The answers to these intriguing questions are strange and troubling. We can find some of them in the work of consulting insider, Matthew Stewart, and his enlightening, but misleadingly-titled, book, The Management Myth (Norton, 2009). In his book, Stewart tells how in 1969, when Michael Porter graduated from Harvard Business School and went across the river to get a PhD in Harvard’s Department of Economics, he learned that excess profits were real and persistent in some companies and industries, because of barriers to competition. To the public-spirited economists, the excess profits of these comfortable low-competition situations were a problem to be solved.

Porter saw that what was a problem for the economists was, from a certain business perspective, a solution to be enthusiastically pursued. It was even a silver bullet. An El Dorado of unending above-average profits? That was exactly what executives were looking for—a veritable shortcut to fat city! 

Why go through the hassle of actually designing and making better products and services, and offering steadily more value to customers and society, when the firm could simply position its business so that structural barriers ensured endless above-average profits? Why not call this trick “the discipline of strategy”? Why not announce that a company occupying a position within a sector that is well protected by structural barriers would have a “sustainable competitive advantage”?

Why not proclaim that finding these El Dorados of unending excess profits would follow, as day follows night, by having highly paid strategy analysts doing large amounts of rigorous analysis? Which CEO would not want to know how to reliably generate endless excess profits? Why not set up consulting a firm that could satisfy that want?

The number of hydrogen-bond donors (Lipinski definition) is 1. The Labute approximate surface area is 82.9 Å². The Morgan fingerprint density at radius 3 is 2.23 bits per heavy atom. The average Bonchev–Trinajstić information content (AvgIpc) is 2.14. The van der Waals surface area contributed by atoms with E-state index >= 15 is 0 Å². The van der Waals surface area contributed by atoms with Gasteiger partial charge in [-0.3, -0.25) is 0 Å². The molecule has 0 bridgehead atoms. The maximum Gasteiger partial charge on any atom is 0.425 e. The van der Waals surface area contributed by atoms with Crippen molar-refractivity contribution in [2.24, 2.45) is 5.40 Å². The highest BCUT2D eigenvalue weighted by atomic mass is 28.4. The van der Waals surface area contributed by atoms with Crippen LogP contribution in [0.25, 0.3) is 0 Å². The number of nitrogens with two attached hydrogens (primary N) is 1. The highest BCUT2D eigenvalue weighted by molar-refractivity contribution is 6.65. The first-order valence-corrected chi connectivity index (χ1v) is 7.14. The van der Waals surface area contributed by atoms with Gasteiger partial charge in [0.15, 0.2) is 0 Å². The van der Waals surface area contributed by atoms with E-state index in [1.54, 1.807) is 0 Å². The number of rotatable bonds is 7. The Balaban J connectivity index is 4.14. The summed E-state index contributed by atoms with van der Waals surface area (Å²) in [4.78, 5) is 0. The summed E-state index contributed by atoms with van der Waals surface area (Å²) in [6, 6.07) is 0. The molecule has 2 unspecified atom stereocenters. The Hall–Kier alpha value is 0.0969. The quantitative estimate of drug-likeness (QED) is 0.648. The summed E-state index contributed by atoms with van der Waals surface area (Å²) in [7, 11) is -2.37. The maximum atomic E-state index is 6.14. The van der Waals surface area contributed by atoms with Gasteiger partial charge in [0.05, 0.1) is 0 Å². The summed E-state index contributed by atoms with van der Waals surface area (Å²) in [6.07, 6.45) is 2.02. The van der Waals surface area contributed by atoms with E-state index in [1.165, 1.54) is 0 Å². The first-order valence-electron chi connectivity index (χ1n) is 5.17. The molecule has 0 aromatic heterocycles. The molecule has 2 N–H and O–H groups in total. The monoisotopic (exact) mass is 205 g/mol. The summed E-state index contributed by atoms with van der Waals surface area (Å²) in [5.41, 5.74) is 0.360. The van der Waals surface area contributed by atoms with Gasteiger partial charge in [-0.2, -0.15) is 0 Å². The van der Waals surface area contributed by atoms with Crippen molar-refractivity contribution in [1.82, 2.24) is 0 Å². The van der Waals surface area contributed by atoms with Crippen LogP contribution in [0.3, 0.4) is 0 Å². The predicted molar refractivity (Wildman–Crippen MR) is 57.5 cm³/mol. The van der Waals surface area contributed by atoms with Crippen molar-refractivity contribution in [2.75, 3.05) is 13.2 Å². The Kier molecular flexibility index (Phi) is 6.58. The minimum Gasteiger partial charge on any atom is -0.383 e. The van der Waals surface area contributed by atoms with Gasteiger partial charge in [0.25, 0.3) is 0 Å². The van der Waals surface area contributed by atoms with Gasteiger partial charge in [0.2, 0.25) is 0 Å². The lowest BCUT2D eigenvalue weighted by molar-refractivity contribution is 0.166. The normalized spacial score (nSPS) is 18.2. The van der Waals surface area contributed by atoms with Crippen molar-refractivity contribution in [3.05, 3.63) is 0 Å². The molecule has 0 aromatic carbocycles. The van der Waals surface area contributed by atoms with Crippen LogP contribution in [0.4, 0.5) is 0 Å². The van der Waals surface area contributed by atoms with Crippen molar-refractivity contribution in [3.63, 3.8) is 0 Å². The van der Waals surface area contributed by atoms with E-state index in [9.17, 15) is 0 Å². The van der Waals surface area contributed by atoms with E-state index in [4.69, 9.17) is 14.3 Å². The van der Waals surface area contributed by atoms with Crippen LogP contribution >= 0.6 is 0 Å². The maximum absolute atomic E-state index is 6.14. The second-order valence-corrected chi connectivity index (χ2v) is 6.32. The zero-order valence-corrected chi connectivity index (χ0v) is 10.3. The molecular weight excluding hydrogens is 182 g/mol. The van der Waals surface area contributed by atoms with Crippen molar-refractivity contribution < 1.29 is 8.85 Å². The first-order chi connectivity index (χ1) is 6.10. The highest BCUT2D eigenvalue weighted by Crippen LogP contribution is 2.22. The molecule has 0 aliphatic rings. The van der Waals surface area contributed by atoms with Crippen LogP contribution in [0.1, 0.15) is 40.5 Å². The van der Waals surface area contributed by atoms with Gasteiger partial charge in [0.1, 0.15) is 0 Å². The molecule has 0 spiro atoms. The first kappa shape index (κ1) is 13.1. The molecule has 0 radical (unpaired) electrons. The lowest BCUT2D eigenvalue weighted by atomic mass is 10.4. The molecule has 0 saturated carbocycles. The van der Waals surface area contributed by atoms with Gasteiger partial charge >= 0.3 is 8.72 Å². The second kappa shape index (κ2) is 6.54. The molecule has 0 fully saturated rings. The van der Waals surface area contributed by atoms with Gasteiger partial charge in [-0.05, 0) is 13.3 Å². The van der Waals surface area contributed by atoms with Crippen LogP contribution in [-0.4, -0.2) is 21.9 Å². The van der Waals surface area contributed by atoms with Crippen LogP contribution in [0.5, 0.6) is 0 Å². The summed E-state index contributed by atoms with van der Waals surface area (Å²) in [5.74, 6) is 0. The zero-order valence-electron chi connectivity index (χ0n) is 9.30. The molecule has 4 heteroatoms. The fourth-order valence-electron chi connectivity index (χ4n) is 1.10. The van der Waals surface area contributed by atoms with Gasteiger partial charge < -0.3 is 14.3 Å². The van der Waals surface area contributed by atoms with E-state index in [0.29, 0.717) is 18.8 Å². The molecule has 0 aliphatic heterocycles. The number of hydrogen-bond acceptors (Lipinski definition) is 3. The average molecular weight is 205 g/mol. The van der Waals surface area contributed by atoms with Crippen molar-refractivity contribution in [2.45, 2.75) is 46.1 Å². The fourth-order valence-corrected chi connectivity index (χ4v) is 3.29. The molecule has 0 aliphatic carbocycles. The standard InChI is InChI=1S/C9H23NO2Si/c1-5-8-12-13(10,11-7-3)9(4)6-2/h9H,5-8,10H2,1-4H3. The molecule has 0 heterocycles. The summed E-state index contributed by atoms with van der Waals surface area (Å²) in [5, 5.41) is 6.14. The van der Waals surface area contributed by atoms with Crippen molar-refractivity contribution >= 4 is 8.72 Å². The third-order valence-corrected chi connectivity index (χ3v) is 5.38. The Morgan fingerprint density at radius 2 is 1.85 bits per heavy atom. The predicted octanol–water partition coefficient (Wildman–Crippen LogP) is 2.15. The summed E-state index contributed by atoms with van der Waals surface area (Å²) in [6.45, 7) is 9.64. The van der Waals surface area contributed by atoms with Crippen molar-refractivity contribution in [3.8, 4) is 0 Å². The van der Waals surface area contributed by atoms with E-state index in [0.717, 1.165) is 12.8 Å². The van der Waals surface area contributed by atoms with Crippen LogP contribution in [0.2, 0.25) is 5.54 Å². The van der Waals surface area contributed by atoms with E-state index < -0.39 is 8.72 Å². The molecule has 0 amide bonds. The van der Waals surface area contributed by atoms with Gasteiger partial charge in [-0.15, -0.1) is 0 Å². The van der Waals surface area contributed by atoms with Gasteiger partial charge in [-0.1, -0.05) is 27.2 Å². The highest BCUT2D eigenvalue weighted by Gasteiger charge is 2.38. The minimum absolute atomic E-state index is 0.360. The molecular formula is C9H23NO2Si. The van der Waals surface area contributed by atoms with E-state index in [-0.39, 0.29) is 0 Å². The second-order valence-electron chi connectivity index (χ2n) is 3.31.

Superb this.

So Monitor was all about strategy which was to be developed by CEOs/Corporate Boards:

Porter’s theory thus played to the image of the CEO as a kind of superior being. As Stewart notes, “For all the strategy pioneers, strategy achieves its most perfect embodiment in the person at the top of management: the CEO. Embedded in strategic planning are the assumptions, first, that strategy is a decision-making sport involving the selection of markets and products; second, that the decisions are responsible for all of the value creation of a firm (or at least the “excess profits,” in Porter’s model); and, third, that the decider is the CEO. Strategy, says Porter, speaking for all the strategists, is thus ‘the ultimate act of choice.’ ‘The chief strategist of an organization has to be the leader— the CEO.”

Strategy leads to “the division of the world of management into two classes: “top management” and “middle management.” Top management takes responsibility for deciding on the mix of businesses a corporation ought to pursue and for judging the performance of business unit managers. Middle management is merely responsible for the execution of activities within specific lines of business.

It ignored the developments in the emerging world where focus was moving to customers and to value creation/addition..

Quite a read..

%d bloggers like this: